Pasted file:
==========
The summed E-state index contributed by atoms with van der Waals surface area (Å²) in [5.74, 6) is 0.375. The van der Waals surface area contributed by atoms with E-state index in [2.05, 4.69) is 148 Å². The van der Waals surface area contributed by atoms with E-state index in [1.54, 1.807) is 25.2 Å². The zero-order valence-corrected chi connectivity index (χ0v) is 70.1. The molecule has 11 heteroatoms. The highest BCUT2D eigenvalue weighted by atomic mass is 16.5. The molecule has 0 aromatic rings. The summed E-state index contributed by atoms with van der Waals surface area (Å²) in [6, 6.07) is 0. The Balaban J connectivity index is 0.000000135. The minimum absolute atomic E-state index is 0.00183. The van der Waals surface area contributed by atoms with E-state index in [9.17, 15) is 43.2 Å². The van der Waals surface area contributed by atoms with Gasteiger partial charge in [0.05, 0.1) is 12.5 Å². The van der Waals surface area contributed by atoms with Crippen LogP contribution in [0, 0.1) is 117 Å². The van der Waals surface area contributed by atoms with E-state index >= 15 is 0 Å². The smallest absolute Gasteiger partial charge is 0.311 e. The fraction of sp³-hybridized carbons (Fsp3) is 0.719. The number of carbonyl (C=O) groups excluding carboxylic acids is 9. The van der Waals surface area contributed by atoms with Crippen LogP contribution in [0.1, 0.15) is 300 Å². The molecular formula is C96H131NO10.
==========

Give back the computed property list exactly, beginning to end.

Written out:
The summed E-state index contributed by atoms with van der Waals surface area (Å²) in [5.74, 6) is 0.375. The van der Waals surface area contributed by atoms with E-state index in [2.05, 4.69) is 148 Å². The van der Waals surface area contributed by atoms with E-state index in [1.54, 1.807) is 25.2 Å². The zero-order valence-corrected chi connectivity index (χ0v) is 70.1. The molecule has 11 heteroatoms. The highest BCUT2D eigenvalue weighted by atomic mass is 16.5. The molecule has 0 aromatic rings. The summed E-state index contributed by atoms with van der Waals surface area (Å²) in [6, 6.07) is 0. The Balaban J connectivity index is 0.000000135. The minimum absolute atomic E-state index is 0.00183. The van der Waals surface area contributed by atoms with E-state index in [9.17, 15) is 43.2 Å². The van der Waals surface area contributed by atoms with Gasteiger partial charge in [0.05, 0.1) is 12.5 Å². The van der Waals surface area contributed by atoms with Crippen LogP contribution in [0, 0.1) is 117 Å². The van der Waals surface area contributed by atoms with E-state index >= 15 is 0 Å². The smallest absolute Gasteiger partial charge is 0.311 e. The fraction of sp³-hybridized carbons (Fsp3) is 0.719. The number of carbonyl (C=O) groups excluding carboxylic acids is 9. The van der Waals surface area contributed by atoms with Crippen LogP contribution in [0.1, 0.15) is 300 Å². The molecular formula is C96H131NO10.